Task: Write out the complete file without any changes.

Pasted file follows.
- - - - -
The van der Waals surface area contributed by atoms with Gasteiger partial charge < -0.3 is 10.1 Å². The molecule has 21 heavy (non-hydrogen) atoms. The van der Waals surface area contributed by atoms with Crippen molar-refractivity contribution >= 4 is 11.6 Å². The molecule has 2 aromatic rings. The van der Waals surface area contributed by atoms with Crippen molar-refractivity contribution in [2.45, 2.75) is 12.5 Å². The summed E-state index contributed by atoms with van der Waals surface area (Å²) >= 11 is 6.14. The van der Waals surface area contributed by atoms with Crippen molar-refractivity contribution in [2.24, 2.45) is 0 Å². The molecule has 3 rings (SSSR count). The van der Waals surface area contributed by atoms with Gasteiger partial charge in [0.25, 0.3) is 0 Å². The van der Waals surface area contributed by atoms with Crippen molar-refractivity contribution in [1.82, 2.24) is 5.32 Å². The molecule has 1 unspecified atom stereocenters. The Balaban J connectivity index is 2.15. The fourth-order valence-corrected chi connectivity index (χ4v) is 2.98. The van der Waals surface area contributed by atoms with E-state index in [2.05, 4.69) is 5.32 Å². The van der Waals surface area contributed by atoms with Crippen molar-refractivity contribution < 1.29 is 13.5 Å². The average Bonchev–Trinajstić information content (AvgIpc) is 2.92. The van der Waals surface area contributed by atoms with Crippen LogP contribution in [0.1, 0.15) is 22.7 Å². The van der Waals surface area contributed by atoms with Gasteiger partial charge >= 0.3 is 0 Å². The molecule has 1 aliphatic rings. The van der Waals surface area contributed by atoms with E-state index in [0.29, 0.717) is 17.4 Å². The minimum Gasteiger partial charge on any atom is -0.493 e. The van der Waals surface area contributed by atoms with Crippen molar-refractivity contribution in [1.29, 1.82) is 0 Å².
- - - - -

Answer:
The van der Waals surface area contributed by atoms with Gasteiger partial charge < -0.3 is 10.1 Å². The molecule has 21 heavy (non-hydrogen) atoms. The van der Waals surface area contributed by atoms with Crippen molar-refractivity contribution >= 4 is 11.6 Å². The molecule has 2 aromatic rings. The van der Waals surface area contributed by atoms with Crippen molar-refractivity contribution in [2.45, 2.75) is 12.5 Å². The summed E-state index contributed by atoms with van der Waals surface area (Å²) >= 11 is 6.14. The van der Waals surface area contributed by atoms with Crippen molar-refractivity contribution in [2.24, 2.45) is 0 Å². The molecule has 3 rings (SSSR count). The van der Waals surface area contributed by atoms with Gasteiger partial charge in [0.25, 0.3) is 0 Å². The van der Waals surface area contributed by atoms with Crippen molar-refractivity contribution in [1.82, 2.24) is 5.32 Å². The molecule has 1 unspecified atom stereocenters. The Balaban J connectivity index is 2.15. The fourth-order valence-corrected chi connectivity index (χ4v) is 2.98. The van der Waals surface area contributed by atoms with E-state index in [2.05, 4.69) is 5.32 Å². The van der Waals surface area contributed by atoms with Crippen molar-refractivity contribution < 1.29 is 13.5 Å². The average Bonchev–Trinajstić information content (AvgIpc) is 2.92. The van der Waals surface area contributed by atoms with Crippen LogP contribution in [0.1, 0.15) is 22.7 Å². The van der Waals surface area contributed by atoms with Gasteiger partial charge >= 0.3 is 0 Å². The molecule has 1 aliphatic rings. The van der Waals surface area contributed by atoms with E-state index in [0.29, 0.717) is 17.4 Å². The minimum Gasteiger partial charge on any atom is -0.493 e. The van der Waals surface area contributed by atoms with Crippen molar-refractivity contribution in [1.29, 1.82) is 0 Å².